The role of vitamin K2 is not yet fully understood, but research suggests that a nutrient deficiency in this vitamin can have far-reaching consequences for your health.
One study revealed that having a higher intake of vitamin K2 can reduce the risk of prostate cancer by 35 percent. The authors note that the benefits of vitamin K2 were most pronounced for advanced prostate cancer and, even more important, that vitamin K1 offered no benefit for the prostate.
What are the benefits of vitamin K2?
Unfortunately, many people are unaware of the health benefits of vitamin K2. Vitamins K have been underestimated and misunderstood until very recently in both the scientific community and the general public.
It is commonly believed that the benefits of vitamin K are limited to its role in blood clotting. Another popular misconception is that vitamins K1 and K2 are simply different forms of the same vitamin, with the same physiological functions.
However, new evidence has confirmed that the role of vitamin K2 in the body extends well beyond blood clotting. You can help prevent chronic diseases by:
- Prevent cardiovascular diseases.
- Maintain healthy skin.
- Build strong bones and improve bone health.
- Promote brain function.
- Support growth and development.
- Help prevent cancer.
What is your function?
Vitamin K2 has so many functions that are not associated with K1 that many researchers insist that K1 and K2 can be considered as two completely different vitamins.
Differences between vitamins K1 and K2
An epidemiological study carried out in the Netherlands illustrates this point well. The researchers collected data on the participants’ vitamin K intake between 1990 and 1993. They measured the presence of heart disease in each subject, who had died from it, and how this was related to K2 intake and arterial calcification.
They found that calcification of the arteries was the best predictor of heart disease. Those in the highest third of K2 intakes were:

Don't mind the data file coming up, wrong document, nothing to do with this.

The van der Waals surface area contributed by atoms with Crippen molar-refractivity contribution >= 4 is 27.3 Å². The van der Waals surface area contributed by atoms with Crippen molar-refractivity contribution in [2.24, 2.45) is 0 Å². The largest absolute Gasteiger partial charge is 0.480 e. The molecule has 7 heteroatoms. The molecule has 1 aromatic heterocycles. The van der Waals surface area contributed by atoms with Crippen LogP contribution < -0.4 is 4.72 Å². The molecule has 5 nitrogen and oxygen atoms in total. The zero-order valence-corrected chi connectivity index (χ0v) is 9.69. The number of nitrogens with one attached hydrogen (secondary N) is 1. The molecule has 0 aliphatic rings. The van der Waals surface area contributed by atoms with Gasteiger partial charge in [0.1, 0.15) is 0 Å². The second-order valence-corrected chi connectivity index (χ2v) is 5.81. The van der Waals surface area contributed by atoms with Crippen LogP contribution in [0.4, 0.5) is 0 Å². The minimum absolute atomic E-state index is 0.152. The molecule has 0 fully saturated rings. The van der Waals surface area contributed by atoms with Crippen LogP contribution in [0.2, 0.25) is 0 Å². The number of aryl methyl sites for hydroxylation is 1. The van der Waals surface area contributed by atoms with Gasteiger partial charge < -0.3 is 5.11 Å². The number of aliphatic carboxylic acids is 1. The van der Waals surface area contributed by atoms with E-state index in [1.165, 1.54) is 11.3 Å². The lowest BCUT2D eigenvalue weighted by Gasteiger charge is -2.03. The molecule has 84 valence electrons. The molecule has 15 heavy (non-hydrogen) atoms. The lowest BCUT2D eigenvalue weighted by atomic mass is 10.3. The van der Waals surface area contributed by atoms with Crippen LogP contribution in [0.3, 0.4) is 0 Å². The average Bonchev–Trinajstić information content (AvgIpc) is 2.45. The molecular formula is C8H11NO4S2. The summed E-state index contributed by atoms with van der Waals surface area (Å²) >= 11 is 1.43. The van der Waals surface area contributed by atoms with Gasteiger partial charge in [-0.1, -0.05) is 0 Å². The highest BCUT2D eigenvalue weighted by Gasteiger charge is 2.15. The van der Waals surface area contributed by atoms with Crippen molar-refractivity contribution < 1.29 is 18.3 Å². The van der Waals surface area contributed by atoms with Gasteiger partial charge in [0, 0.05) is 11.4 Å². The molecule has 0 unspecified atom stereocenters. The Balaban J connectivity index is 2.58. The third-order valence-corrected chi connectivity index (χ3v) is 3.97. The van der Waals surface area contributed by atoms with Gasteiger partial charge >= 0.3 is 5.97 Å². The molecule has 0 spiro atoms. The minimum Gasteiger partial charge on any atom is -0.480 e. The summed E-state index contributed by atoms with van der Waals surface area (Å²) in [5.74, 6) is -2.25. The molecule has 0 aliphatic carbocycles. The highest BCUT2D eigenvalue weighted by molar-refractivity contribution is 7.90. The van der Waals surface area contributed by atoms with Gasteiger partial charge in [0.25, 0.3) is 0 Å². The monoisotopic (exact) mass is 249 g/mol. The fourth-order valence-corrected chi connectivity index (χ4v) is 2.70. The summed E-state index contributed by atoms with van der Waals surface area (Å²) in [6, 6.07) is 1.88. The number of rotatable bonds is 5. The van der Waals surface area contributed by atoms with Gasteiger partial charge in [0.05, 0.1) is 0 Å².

- 52 percent less likely to develop severe calcification of the arteries.
- 41 percent less likely to develop heart disease.
- They were 57 percent less likely to die from it.
However, the intake of vitamin K1 had no effect on the heart health of the participants.
While the liver uses vitamin K1 preferentially to activate blood clotting proteins, other tissues use k2 preferentially to deposit calcium in appropriate places, such as bones and teeth, and prevent it from being deposited in places where it does not belong, like soft tissues.
Do we need vitamin K2 in our diet?
A very common misconception is that humans do not need K2 in their diet as they have the ability to convert vitamin K1 to K2. The amount of K1 in typical diets is generally greater than that of K2, and researchers and clinicians have largely discounted the contribution of K2 to nutritional status, to the point of considering it negligible.
However, although animals can convert vitamin K1 to K2, a significant amount of evidence suggests that humans require preformed K2 in their diet to obtain and maintain optimal health.
The strongest evidence that humans require preformed K2 in their diet is that epidemiological and intervention studies have demonstrated its superiority over K1. According to the epidemiological study from the Netherlands mentioned above, K2 intake is inversely associated with heart disease in humans, while K1 intake is not.
A 2007 study showed that vitamin K2 is at least three times more effective than vitamin K1 in activating proteins related to skeletal metabolism.
Foods rich in vitamin K2
All of this evidence points to the possibility that K2 may be an essential nutrient in the human diet. So where in what foods can we find vitamin K2? The following is a list of the foods richest in this vitamin:
- Natto, a popular soy dish in Japan.
- Hard cheese.
- Soft cheese.
- Egg yolks.
- Chicken’s liver.
- Chicken breast.
- Ground beef.
It was once mistakenly believed that gut bacteria play an important role in supplying this vitamin to the body. However, most of the evidence contradicts this opinion.
Most of the K2 produced in the intestine is embedded within bacterial membranes and is not available for absorption. Therefore, intestinal vitamin K2 production probably only makes a small contribution to vitamin K status.
Fermented foods are a good source of vitamin K2
However, fermented foods, such as sauerkraut, cheese, and natto, contain substantial amounts of vitamin K2. Natto contains the highest measured concentration of K2 of any food; almost everything is present in its MK-7 form, which research has shown to be highly effective.
We are still learning about the health benefits of vitamin K2
New research expanding our understanding of the many important roles of vitamin K2 is being published at a rapid pace. However, it is already clear that vitamin K2 is an important nutrient for human health, and one of the least known to medical authorities and the general public.